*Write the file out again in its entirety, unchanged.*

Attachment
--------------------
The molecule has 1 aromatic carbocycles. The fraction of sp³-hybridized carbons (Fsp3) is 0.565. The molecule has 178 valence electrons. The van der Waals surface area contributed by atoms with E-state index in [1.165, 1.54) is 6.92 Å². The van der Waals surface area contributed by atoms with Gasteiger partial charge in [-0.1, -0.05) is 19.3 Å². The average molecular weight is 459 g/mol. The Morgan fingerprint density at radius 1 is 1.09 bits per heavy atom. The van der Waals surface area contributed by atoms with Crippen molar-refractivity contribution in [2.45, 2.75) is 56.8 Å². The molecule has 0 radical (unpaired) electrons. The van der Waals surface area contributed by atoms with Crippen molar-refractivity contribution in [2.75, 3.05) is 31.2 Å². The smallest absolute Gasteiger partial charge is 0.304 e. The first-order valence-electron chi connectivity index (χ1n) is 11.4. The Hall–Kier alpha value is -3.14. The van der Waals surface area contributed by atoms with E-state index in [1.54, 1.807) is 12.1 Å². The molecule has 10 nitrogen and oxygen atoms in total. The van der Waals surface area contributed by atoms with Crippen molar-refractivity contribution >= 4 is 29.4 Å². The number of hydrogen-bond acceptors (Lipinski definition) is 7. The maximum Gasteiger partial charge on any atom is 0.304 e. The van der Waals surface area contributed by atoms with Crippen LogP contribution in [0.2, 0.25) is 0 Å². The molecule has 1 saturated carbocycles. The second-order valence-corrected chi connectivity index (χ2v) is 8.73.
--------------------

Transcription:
The molecule has 1 aromatic carbocycles. The fraction of sp³-hybridized carbons (Fsp3) is 0.565. The molecule has 178 valence electrons. The van der Waals surface area contributed by atoms with E-state index in [1.165, 1.54) is 6.92 Å². The van der Waals surface area contributed by atoms with Gasteiger partial charge in [-0.1, -0.05) is 19.3 Å². The average molecular weight is 459 g/mol. The Morgan fingerprint density at radius 1 is 1.09 bits per heavy atom. The van der Waals surface area contributed by atoms with Crippen molar-refractivity contribution in [2.45, 2.75) is 56.8 Å². The molecule has 0 radical (unpaired) electrons. The van der Waals surface area contributed by atoms with Crippen molar-refractivity contribution in [2.75, 3.05) is 31.2 Å². The smallest absolute Gasteiger partial charge is 0.304 e. The first-order valence-electron chi connectivity index (χ1n) is 11.4. The Hall–Kier alpha value is -3.14. The van der Waals surface area contributed by atoms with E-state index in [1.54, 1.807) is 12.1 Å². The molecule has 10 nitrogen and oxygen atoms in total. The van der Waals surface area contributed by atoms with Crippen molar-refractivity contribution >= 4 is 29.4 Å². The number of hydrogen-bond acceptors (Lipinski definition) is 7. The maximum Gasteiger partial charge on any atom is 0.304 e. The van der Waals surface area contributed by atoms with Crippen LogP contribution in [0.2, 0.25) is 0 Å². The molecule has 1 saturated carbocycles. The second-order valence-corrected chi connectivity index (χ2v) is 8.73.